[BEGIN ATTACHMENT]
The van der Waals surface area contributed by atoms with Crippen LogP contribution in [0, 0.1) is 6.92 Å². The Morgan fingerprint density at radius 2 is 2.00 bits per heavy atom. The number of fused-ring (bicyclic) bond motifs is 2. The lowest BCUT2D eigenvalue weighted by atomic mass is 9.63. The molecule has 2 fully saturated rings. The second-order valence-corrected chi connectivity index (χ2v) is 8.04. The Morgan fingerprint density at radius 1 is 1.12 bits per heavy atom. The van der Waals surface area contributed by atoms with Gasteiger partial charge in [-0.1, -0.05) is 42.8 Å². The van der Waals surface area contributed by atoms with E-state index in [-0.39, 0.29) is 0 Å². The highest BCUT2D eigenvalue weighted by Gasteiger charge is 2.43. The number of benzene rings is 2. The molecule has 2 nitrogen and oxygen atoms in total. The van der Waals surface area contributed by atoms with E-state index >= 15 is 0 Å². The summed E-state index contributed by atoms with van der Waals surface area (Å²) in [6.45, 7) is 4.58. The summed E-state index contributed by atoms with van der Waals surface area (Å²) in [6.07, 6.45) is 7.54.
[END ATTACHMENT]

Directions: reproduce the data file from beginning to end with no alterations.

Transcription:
The van der Waals surface area contributed by atoms with Crippen LogP contribution in [0, 0.1) is 6.92 Å². The Morgan fingerprint density at radius 2 is 2.00 bits per heavy atom. The number of fused-ring (bicyclic) bond motifs is 2. The lowest BCUT2D eigenvalue weighted by atomic mass is 9.63. The molecule has 2 fully saturated rings. The second-order valence-corrected chi connectivity index (χ2v) is 8.04. The Morgan fingerprint density at radius 1 is 1.12 bits per heavy atom. The van der Waals surface area contributed by atoms with Gasteiger partial charge in [-0.1, -0.05) is 42.8 Å². The van der Waals surface area contributed by atoms with E-state index in [-0.39, 0.29) is 0 Å². The highest BCUT2D eigenvalue weighted by Gasteiger charge is 2.43. The number of benzene rings is 2. The molecule has 2 nitrogen and oxygen atoms in total. The van der Waals surface area contributed by atoms with E-state index >= 15 is 0 Å². The summed E-state index contributed by atoms with van der Waals surface area (Å²) in [6.45, 7) is 4.58. The summed E-state index contributed by atoms with van der Waals surface area (Å²) in [6.07, 6.45) is 7.54.